One of the difficulties of understanding Islam is the contradictions that appear. Islam is called the religion of peace, but beheadings under the cry of “Allahu akbar” are common news items. There are non-violent Koran verses such as “let there be no compulsion in religion” which seem contradictory to verses calling for violence against non-Muslims.
Then there is the matter of the Koran dividing the world into believer and Kafir (non-believer). Allah loves the Muslims and hates the Kafir. Indeed, the stated purpose of the Koran is to create a world with no Kafirs.
Islamic ethics, based on the Trilogy, differ depending on who you are. A Muslim is to treat another Muslim as family, but a Kafir can be deceived. There are twelve verses in the Koran that say that a Muslim is never the true friend of a Kafir. A Muslim may not be enslaved, but a Kafir may be enslaved.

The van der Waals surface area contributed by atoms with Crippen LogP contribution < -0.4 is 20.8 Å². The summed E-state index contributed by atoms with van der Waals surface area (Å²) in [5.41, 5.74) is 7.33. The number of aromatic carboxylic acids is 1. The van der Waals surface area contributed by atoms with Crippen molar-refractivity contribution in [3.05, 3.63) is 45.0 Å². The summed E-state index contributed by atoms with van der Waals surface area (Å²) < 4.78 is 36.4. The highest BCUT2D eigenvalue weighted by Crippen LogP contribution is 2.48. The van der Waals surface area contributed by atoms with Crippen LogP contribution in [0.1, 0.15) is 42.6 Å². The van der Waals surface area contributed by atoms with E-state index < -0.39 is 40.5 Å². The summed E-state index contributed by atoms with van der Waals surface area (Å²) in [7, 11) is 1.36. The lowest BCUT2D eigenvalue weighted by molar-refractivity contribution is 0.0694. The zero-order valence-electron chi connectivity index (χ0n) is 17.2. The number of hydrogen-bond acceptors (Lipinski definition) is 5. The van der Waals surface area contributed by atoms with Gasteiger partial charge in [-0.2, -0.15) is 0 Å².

There are two different Mohammeds. When he was a religious teacher in Mecca, the only violence was verbal and fist fights. But when he went to Medina, he became a politician and a jihadist warrior.
Kafirs ask, “Which one is the real Islam”? The answer is that both are correct. Islam is built on contradictory assertions of a benevolent religious action or of a belligerent, more violent one, whichever seems the most appropriate at the time. The principles of dualism and submission are the defining factors in Islamic doctrine.